Addiction

Halfway Guass

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When I first arrived at the halfway house, Bill was the second person I met. Tall and slender, I didn’t know his slim build was actually frail due to illness. Bill had been fighting cancer, alongside an equally brutal disease, addiction. Despite those battles, Bill was a man of his word and lived his life with rigorous integrity.

Bill was a retired police officer from northern Alabama and my perception of cops changed when I took the time to speak with him. Perhaps it was my numerous run-ins with police that had left me less than enthused by those previous encounters. When interacting with law enforcement it would often have a negative implication, I thought simply because of my name, but in hindsight also because of my dislike for authority.

Because of that, I was reluctant to tell a retired hard-ass police officer from Alabama that I was studying Islam, but I did. Never had someone been more accepting of my decision. “Whatever higher power you choose, that’s fine as long as it helps maintain your sobriety.”

Bill faced hardship from an early age. His mother was deaf and Bill could barely remember his father who passed away early on. Around 12-years old, Bill’s deaf mother also passed away leaving his Aunt to care for him. He grew up in poverty, didn’t have a vehicle, and was embarrassed he had to walk everywhere, albeit never without adult supervision.

Despite the obstacles from early on, Bill went on to college in Wisconsin and was a formidable athlete. Playing softball early on and bowling leagues later on in life. After college he was a member of the United States Air Force and a lifelong patriot with the American flag always hung proudly in his living space.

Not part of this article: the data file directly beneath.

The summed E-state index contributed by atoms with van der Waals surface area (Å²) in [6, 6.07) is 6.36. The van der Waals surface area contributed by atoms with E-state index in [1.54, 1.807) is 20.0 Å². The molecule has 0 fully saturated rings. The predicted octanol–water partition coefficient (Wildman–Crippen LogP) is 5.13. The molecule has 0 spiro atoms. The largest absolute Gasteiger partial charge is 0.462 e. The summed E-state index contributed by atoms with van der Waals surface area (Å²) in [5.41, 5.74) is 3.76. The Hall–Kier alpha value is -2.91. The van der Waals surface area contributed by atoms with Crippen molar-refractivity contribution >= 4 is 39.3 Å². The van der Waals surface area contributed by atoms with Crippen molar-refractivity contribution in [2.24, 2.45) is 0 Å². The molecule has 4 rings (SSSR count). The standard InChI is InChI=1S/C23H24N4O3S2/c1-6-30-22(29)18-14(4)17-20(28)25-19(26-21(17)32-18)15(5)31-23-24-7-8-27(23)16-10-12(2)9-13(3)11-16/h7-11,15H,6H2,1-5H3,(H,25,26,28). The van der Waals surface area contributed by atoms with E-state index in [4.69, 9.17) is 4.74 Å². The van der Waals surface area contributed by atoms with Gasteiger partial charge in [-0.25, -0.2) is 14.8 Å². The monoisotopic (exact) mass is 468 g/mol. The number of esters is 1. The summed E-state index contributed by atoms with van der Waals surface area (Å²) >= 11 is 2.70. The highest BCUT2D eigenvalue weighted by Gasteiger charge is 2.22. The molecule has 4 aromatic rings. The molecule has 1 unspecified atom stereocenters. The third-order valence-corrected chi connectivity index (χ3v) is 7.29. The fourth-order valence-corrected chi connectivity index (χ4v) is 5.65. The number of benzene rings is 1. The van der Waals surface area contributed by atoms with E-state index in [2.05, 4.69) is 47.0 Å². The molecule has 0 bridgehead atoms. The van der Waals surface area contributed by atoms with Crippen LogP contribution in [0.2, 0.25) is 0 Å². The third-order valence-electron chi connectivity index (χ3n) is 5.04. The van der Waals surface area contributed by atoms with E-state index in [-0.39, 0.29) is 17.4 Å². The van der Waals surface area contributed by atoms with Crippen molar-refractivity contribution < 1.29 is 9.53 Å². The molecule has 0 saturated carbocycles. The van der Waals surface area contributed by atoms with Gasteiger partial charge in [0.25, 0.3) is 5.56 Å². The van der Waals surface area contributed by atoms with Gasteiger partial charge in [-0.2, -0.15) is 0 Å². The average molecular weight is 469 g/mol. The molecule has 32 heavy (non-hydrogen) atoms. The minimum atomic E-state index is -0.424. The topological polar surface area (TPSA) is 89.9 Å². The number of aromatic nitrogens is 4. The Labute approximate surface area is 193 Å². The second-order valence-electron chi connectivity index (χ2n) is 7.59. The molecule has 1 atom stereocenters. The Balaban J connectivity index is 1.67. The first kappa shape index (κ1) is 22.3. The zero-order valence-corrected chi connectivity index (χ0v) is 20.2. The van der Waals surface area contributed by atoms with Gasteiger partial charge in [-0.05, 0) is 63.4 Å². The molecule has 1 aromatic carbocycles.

To understand his character, despite being a hunter and avid fisher he was gentle and tender. Men that knew him referred to him as ‘Ol Time’ as they recall him catching a ‘hoss’ of a fish while out with them. Bill simply kissed the fish between the eyes and released it. The men also recall seeing a 10-foot alligator while out fishing and how Bill never skipped a beat or blinked. He kept his eyes on the fishing rod as they nervously fidgeted. He was a real ‘Marlboro Man’ but also showed humanity and empathy to the world around him.

My first sit-down with Bill, brought me to tears. Here was a man fighting against all odds to maintain his sobriety and his life, but all he could talk about was the daughter he lost to addiction. In the same breath, you could read his eyes as he spoke about his other daughter that was still here. He was worried like any father would be, that our affliction would decimate our entire DNA lineage.

I remember leaping into his truck one day. Being an avid hunter and fisher, he was extremely proud of that truck and the camouflaged exterior. I asked Bill where we were headed, only to find he didn’t have a target but instead drove me along A1A in Florida showing me the golf courses he used to play on as well as Delray Beach. It wasn’t until about 25-minutes into the ride, I realized we were driving by the facility where his daughter was in recovery for her own addiction. He didn’t say it, but having a daughter myself I could understand it. Sometimes we just need to be within proximity of those we love. Words sometimes aren’t needed for those interactions.

Bill was old school, he wouldn’t pry into your life but waited patiently instead if you needed to talk. I have a hard time trusting people in general but after about two weeks I was facing a lawsuit from a previous employer. I knew it was bogus and I was ready to put up a fight like I had been doing my entire life. I showed Bill the supporting documents and messages I had, intent on proving to the courts that the employer’s claims were fraudulent. “Bill, I didn’t even sign the paperwork to officially be an employee”, I stated while almost giggling, proud that I could outsmart them when the day arrived.